all headings Moscow Bowie

Over the last 25 years, Moscow has been visited by many world music stars – perhaps it is easier to name those musicians who have not yet visited the Holy See. But only a few foreign artists got acquainted with the life of Moscow during the Soviet years – the iron curtain was impeded, some decided on a long and fascinating journey.

David Bowie on the train rides the Trans-Siberian Railway, 1973
David Bowie on the train rides the Trans-Siberian Railway, 1973

Nevertheless, there were musicians who visited the Soviet Moscow. One of them is the legend of rock music David Bowie. He visited the Holy See three times, and the first two times – at the time of the USSR. The actor walked a lot in Moscow, photographed, communicated with ordinary Soviet citizens – there were many memories of these trips, both from Bowie himself and his entourage.

The first visit “the man fell to the ground” was held in Moscow in April 1973. Japanese part of the tour in support of the album “The Rise and Fall of Ziggy Stardust” ended, the musicians had two weeks of vacation. While all members of the group quickly departed for the United Kingdom by plane, Bowie chose one to go home much more sophisticated. The fact is that in those days, David categorically refused to fly on planes, and one of the best ways to get to London without the use of planes was a trip to the Trans-Siberian to Moscow, where the actor went on the train to Berlin.

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PASSERBY REACTED WITH AMAZEMENT TO THE RED-HAIRED MUSICIAN, AND KGB OFFICERS TIRELESSLY CONTROLLED BOWIE’S ACTIONS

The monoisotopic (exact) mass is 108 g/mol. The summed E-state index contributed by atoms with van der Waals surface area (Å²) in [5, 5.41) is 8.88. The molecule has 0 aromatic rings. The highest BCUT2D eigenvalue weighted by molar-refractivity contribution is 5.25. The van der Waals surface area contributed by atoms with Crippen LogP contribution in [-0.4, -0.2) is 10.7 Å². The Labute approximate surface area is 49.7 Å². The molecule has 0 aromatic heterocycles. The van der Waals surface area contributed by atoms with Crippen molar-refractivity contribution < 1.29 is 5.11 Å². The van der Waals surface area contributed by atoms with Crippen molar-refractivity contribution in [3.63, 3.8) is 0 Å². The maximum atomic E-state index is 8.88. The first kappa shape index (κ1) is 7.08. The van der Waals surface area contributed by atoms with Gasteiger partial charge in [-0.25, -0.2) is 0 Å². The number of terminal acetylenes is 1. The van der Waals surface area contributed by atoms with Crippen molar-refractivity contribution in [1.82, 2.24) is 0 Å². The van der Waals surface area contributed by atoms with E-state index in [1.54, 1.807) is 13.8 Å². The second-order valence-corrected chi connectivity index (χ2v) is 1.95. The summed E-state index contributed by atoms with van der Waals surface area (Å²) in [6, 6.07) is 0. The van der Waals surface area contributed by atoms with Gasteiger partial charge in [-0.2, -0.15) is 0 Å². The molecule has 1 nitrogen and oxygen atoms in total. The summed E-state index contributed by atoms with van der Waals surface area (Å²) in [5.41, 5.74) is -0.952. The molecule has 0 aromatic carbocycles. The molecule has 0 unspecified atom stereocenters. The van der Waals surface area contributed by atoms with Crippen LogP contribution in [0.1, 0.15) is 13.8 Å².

In Moscow, Bowie arrived on April 30, 1973 at the Yaroslavsky station, built in 1904 by some of the best architects of pre-revolutionary Russia – Fedor Shekhtel and Lev Kekushev. Installed the artist on Gorky Street (in 1990 he was returned to his historical name – Tverskaya) in a newly built hotel “Intourist”, overlooking the Manege Square. David lived on one of the upper floors and his windows overlooked the historical museum of today and the hotel “Moscow”, built by the architect Alexey Shchousev in 1932-1935. It should be noted that from the beginning, the Intourist was perceived by many Muscovites as hostile, people called it a “rotten tooth” – the building was highly disconcerted by the historical development of the neighborhood. For the construction of a multi-storey building designed by architect Yuri Sheverdiaev in 1965, the three-storey building of the former “France” hotel, located here during the tsarist era, was demolished. “Intourist” at this location for a long time did not exist – by the end of 2002 the building was completely dismantled, and in its place the hotel “Ritz-Carlton” was soon erected.

Certainly, a small extension to the hotel “National” since the time of “Intourist” has always remained. David liked going out to smoke from the hotel down the street – the weather at the time was cool, but not bad. On the first day, he wandered down Gorky Street and on May 1st he participated with great interest in a festive event on Red Square. Passersby reacted with amazement to the red-haired musician, and KGB officers tirelessly controlled Bowie’s actions – far from sin. But the British eccentric, despite his extravagant appearance, was quite strict and reserved, although he admired the architecture of Moscow. After the parade, Bowie went for a walk along the Okhotny Ryad, along the surviving fragment of the Kitaygorod Wall and the National Hotel. A few days later, David left Moscow, but he was sure he would definitely return to this incredible city.